A couple of months ago I attended a reading and book signing with Terry McMillan, the best selling author of Waiting to Exhale.  She discussed her upcoming book, Who Asked You?, which contains fifteen different points of view, including one of an eight-year-old boy. With that many POVs, there was no way ALL the characters could be autobiographical, so during the question and answer period I asked her—how did she get in the minds of characters so unlike herself?

Her answer can be boiled down to the following: you must (1) empathize, (2) listen to those around you, and (3) fill out a job application on behalf of your character.

WP picture

Photo by Thomas Leuthard


To write in the mind of a rich nine-year-old boy when you are a working-class thirty-year-old woman, you need a certain degree of empathy.

What would a young boy spend his days thinking about?  What would cause him to worry? How much knowledge would he have about the people and things with which he interacts?

You don’t need to know what his experience is like if you allow yourself to literally imagine how it feels to walk in his shoes (and sleep in his bed and eat his breakfast and watch his TV shows).


How can a twenty-something white man write dialogue for an elderly Chinese woman? Simple. By listening.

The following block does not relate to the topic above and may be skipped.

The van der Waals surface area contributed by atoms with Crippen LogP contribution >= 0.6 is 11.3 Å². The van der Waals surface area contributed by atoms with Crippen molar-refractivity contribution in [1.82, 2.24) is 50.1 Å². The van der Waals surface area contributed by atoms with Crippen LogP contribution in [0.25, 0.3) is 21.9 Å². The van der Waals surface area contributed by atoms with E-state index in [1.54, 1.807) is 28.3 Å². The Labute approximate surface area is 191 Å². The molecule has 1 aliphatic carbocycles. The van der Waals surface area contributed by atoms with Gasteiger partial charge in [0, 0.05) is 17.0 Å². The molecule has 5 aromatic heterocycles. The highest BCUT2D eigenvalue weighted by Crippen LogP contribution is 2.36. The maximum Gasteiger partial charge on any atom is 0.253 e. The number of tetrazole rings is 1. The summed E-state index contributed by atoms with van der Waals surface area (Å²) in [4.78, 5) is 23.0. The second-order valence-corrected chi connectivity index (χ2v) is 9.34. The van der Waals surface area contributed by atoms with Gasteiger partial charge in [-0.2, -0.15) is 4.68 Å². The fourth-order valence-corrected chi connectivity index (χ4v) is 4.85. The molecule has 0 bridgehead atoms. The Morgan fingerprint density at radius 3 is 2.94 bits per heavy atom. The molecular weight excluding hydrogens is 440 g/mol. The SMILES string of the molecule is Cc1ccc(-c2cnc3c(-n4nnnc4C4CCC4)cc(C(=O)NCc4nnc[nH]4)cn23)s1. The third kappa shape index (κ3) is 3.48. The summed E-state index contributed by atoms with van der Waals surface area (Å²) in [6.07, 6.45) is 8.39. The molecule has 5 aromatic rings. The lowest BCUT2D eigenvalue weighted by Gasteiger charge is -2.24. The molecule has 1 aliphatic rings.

Pay close attention to the people around you at your job, on the train or in the supermarket.  When you find someone in your character’s demographic, listen to how he or she speaks.  Notice to whom that person is talking (does the speech change when she speaks to someone else?).

Then use what you have heard in your writing.

Fill Out a Job Application on Behalf of Your Character

Terry McMillan said she knows everything about her characters before she starts writing.  It began when she grabbed a job application from a local establishment and then filled out on behalf of her characters—full name, date of birth, work experience, strengths and weakness.

Over time she added more and more questions to the list—does the character pay her taxes on time?  Does she believe in abortion?

Only a small portion of these details ever made into her novels, but she knew everything she possibly could about the characters she created.

By answering these basic questions on behalf of your characters, you will develop a clearer idea about who they are as people before you start writing.  They may be nothing like you, but after engaging in this practice you will at least know who they are.

Ask yourself, what is your character’s worst childhood memory?  What is her favorite movie?  Did she ever have a bad break up?

Are any of your characters completely unlike you?


Find a job application online or elsewhere. Complete it for one of your characters.

Or, go to a public place and identify a person with whom you think you have little or nothing in common. If you want, listen to how they are speaking and what they are speaking about. Spend fifteen minutes writing about that person’s day from his or her point of view.

Monica is a lawyer trying to knock out her first novel. She lives in D.C. but is still a New Yorker. You can follow her on her blog or on Twitter (@monicamclark).

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